the program before taking studio courses (IND 131, 138, 337, 339, 437) or any course requiring studio courses
      as prerequisites.

   4. Students are permitted to begin selected courses in the Interior Design Program, including: IND 155, IND 139,
      IND 238, IND 332 prior to formal admission into the program.
Academic Senate Minutes
April 28, 2009
Page 13
   5. A limit of 12 credit hours of 100 and 200 level courses in Interior Design may be transferred to CMU. A
      visual review of student work is required.

   6. Students must achieve a C or better in all required courses to graduate with this major.

   7. Students must achieve a 2.7 program GPA or better to graduate with this major.

Required Courses (57 hours)
  AMD 155 - Introduction to Textiles 3(2-2)
  IND 155 – Introduction to Textiles 3(2-2)
  IET 357 - Residential Architectural Graphics 3(1-4)
  IND 131 - Interior Design Studio I: Introduction 3(1-4)
  IND 138 - Visual Communication for Interior Design 3(1-4)
  IND 139 - Interior Design Drafting 3(2-2)
  IND 238 - Design History and Precedent 3(3-0)
  IND 328 - Design History and Criticism 3(3-0)
  IND 332 - Human Shelter and Environment 3(3-0)
  IND 334 - Computer-Aided Design for Interiors 3(2-2)
  IND 336 - Materials and Components of Interior Design 3(3-0)
  IND 337 - Interior Design Studio II: Residential 3(1-4)
  IND 338 - Internship Preparation for Interior Design 1(Spec)
  IND 339 - Interior Design Studio III: Special User Groups 3(1-4)
  IND 432 - Seminar in Interior Design 3(3-0)
  IND 433 - Professional Practices in Interior Design 3(3-0)
  IND 434 - Advanced CAD for Interiors 3(2-2)
  IND 436 - Lighting and Other Mechanical Systems 3(2-2)
  IND 437 - Interior Design Studio IV: Contract 3(1-4)
  IND 438 - Interior Design Internship 2(Spec)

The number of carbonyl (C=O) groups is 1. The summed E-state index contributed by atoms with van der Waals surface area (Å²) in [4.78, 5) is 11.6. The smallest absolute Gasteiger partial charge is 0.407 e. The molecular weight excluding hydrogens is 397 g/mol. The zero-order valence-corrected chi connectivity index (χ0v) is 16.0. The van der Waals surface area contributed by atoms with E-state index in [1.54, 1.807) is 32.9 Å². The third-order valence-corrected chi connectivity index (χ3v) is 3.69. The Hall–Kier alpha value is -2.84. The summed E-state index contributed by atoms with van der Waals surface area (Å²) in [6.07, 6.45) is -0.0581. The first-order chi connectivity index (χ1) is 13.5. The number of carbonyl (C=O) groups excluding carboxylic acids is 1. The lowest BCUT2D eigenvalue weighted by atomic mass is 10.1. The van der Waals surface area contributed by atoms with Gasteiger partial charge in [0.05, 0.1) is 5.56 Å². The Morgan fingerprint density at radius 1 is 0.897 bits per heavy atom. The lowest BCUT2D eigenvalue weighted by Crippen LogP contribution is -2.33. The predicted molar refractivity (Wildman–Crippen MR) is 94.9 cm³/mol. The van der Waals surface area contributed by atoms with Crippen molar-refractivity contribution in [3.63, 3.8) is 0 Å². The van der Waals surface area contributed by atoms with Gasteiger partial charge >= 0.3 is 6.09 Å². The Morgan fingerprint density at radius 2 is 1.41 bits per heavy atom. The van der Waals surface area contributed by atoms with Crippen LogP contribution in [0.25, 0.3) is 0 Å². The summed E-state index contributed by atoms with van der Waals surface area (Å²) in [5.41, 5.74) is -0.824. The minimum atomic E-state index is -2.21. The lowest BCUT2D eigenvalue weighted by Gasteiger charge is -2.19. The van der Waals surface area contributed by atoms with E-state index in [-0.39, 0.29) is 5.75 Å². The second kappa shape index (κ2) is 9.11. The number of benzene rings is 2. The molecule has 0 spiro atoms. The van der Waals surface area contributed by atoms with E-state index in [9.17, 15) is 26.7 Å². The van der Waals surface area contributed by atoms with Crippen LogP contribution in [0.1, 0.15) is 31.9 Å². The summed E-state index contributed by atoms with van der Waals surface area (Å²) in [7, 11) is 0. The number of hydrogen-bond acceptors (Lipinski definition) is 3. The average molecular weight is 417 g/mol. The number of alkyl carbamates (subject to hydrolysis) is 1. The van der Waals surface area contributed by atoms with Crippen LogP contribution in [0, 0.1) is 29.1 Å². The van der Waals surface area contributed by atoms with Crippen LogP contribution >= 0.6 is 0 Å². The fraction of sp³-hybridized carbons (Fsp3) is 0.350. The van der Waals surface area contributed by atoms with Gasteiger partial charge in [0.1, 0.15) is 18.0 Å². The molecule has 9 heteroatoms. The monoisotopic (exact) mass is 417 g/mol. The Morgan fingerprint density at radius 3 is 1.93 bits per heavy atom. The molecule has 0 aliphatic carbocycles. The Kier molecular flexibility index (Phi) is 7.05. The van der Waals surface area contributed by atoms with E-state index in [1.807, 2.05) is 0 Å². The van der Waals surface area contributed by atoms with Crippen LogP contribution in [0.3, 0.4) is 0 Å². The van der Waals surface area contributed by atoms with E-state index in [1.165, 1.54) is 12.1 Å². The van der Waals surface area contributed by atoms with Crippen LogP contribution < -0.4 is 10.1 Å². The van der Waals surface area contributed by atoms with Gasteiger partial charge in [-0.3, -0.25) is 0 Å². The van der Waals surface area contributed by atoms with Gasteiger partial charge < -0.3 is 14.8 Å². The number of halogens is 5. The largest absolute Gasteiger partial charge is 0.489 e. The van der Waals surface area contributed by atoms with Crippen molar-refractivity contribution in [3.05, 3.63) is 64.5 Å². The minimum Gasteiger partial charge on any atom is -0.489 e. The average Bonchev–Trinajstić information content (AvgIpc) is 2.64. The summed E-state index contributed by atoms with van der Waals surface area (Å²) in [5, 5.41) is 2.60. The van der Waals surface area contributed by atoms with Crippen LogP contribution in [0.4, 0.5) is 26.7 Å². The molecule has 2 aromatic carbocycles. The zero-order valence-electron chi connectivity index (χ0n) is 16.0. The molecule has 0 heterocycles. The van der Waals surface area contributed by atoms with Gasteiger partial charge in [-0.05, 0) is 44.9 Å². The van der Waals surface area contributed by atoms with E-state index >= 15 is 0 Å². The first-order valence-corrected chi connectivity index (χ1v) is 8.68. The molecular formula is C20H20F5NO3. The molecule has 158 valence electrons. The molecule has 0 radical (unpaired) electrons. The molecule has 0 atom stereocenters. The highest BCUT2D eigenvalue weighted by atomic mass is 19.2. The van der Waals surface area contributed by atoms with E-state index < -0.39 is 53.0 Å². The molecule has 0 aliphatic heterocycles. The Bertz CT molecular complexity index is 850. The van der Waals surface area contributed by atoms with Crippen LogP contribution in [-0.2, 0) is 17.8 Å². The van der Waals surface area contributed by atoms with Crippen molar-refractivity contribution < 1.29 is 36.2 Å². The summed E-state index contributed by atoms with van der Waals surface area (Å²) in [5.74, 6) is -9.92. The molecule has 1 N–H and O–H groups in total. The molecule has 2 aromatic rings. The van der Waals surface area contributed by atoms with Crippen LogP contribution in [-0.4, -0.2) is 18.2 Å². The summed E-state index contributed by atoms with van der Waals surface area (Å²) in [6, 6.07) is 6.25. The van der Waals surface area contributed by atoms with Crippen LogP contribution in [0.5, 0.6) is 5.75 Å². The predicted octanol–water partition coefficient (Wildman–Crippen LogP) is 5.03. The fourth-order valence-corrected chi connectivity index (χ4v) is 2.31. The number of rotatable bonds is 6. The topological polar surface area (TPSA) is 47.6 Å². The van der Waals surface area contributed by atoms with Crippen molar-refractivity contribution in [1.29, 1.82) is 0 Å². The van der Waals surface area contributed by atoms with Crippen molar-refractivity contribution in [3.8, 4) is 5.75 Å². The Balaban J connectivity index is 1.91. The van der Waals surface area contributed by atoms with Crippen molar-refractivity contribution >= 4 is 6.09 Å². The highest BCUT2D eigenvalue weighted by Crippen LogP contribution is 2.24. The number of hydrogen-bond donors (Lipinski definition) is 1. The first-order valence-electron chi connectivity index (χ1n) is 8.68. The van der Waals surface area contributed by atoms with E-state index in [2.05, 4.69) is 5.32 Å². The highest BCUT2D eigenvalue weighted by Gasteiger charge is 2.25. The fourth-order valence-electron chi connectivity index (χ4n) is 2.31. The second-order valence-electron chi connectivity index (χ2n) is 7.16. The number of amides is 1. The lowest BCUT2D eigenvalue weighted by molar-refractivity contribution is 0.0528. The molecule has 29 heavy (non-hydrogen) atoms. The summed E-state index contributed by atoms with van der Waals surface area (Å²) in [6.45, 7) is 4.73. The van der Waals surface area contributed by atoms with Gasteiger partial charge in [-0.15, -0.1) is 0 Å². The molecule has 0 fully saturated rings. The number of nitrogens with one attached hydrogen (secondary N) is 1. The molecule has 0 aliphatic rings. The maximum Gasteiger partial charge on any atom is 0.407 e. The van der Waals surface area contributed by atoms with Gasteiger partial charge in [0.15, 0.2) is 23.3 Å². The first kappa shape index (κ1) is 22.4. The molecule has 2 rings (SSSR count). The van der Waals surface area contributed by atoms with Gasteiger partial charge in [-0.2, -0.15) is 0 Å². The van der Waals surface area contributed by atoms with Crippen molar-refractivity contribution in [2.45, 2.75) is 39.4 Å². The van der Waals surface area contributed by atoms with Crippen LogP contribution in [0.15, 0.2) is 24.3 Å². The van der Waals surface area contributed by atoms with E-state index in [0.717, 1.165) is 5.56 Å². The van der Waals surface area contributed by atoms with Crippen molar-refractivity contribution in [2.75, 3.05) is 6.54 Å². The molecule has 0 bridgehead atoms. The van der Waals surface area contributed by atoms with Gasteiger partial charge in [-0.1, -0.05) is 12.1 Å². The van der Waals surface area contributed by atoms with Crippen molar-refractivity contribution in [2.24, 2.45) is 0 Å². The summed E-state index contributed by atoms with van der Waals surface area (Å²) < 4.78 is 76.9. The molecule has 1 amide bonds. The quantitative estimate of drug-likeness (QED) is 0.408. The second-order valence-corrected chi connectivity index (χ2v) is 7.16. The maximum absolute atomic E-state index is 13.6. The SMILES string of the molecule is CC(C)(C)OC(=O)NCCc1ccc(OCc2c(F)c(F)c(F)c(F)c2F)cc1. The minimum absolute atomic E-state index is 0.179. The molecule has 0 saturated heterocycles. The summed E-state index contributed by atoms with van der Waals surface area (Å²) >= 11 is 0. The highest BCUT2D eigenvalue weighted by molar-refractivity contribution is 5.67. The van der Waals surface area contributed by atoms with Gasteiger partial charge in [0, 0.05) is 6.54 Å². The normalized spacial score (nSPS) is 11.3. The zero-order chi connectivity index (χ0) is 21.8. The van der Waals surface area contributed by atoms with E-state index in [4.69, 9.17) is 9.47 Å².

IND 439 - Interior Design Studio V: Senior Thesis 3(1-4)

Total: 57 Semester hours

The Interior Design program has the right to request any student's work for display, publication or permanent use.
The department provides minimal supplies and equipment. Students are expected to purchase most of their personal
project materials.

Suggested Minors (20-24 hours): Art, Art History, Business Administration, Foodservice Administration,
Gerontology, History, Hospitality Services Administration, Industrial Technology, Journalism, Management,
Marketing, Psychology, Retailing, Sociology.

         IMPLEMENTATION DATE: Spring 2010
         [Reference: EHS CCC, 2/16/09, II.A.4.d.]



    B. Graduate Council Minutes, March 18, 2009

         I.1.     Motion to approve curricular changes to Master of Science in Experimental Psychology degree.

Francis – There was an issue with the lack of presented rationale. I do have the rationale now, and will put it on the
screen. The rationale focused on altering the required credit hours to 36 rather than 30-36, as this better reflects the
coursework listed as required. Jones – On page 3, it‟s supposed to add up to 36 hours. If you take all the
requirements, if I understood right, it would be 20 credits, and the electives are 10. Where do the thesis credits come
in? Hartshorne – it‟s listed in required courses. Jones – it still doesn‟t add up. Lehman – if it‟s lower in the cognate
it has to be higher in the electives. Francis – any other questions? Motion passed.
Academic Senate Minutes
April 28, 2009
Page 14

       MS – Experimental Psychology

       FROM:

       Existing Information From SAP
       Program of Study:        MS-PSY: EXP
       SAP Title:               MS-Experimental Psychology
       Bulletin Name:           Master of Science in Experimental Psychology
       Where Offered:           Main Campus Academic Units

       The Master of Science in Experimental Psychology program at Central Michigan University is a broad yet
       flexible program designed to develop individual scholarship. Students are exposed to a variety of content
       areas, while concentrating on a major area of study. Throughout their program, all students are expected to